Spider mite sampling

Now, it's the time to begin mite sampling in almond orchards. Knowing population level of mites and their predators is very important for making management decisions. Here I am talking about webspinning spider mites (twospotted, Pacific, Strawberry), high population of which can cause economic damage to almonds. Not all level of infestation warrants miticide application. The high predator-mite ratio is beneficial and often sufficient to keep the damage below the acceptable level. Western predatory mites, six-spotted thrips, spider mite destroyer (a black color lady beetle) are the known predators of the spider mites in almonds. Western predatory mites seems to be a good player during early part of the summer, while six-spotted thrips are abundant later in the season. Application of any broad-spectrum insecticides (e.g. pyrethroids, organophosphates) kill natural enemies of pest mites. Consequently, mite population increases exponentially. Selection of pesticides for other pests such as navel orangeworm, peach twig borer should be made in such a way that it is not detrimental to the predator population. Details about when and how to do spider mite sampling and what control options are available can be found in my recent article published in the 'Field Notes' newsletter. See my article here.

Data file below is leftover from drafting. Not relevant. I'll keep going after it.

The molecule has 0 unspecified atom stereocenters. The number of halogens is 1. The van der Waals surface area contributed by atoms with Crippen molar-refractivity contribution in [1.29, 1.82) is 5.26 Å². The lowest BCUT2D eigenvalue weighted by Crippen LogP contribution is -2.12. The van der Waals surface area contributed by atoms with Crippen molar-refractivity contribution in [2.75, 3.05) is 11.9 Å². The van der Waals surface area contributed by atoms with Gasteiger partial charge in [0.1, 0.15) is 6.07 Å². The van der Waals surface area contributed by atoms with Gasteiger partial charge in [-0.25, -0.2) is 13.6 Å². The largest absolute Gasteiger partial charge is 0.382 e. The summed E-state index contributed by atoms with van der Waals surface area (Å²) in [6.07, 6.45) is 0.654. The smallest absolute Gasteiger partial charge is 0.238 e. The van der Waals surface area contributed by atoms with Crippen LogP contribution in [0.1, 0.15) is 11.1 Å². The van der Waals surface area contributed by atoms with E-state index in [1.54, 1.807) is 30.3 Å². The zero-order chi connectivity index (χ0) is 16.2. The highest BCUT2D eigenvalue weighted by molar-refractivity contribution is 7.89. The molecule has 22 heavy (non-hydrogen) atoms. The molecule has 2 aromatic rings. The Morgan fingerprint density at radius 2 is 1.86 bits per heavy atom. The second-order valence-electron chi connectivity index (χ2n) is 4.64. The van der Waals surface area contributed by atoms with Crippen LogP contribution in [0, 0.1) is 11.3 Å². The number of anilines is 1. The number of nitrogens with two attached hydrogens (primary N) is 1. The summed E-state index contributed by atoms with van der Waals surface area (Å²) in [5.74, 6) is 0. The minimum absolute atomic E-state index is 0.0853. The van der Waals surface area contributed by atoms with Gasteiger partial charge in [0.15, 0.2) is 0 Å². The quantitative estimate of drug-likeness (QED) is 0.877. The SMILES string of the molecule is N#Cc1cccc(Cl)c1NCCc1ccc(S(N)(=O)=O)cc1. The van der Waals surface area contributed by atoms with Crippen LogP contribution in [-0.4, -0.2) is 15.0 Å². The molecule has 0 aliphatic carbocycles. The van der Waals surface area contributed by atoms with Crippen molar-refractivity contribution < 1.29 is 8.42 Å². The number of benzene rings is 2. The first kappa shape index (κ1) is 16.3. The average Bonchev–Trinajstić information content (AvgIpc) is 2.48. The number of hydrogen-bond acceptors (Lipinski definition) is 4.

Western predatory mites (clear color) feed on pest mites (green with black spots) and eggs

Fig. Western predatory mites (clear color) feed on spider mites (green with black spots) and eggs

Spider mite destroyer larva

Fig. Spider mite destroyer larva

Spider mite destroyer adult

Fig. Spider mite destroyer adult

Six spotted thrips adult

Fig. Sixspotted thrips adult


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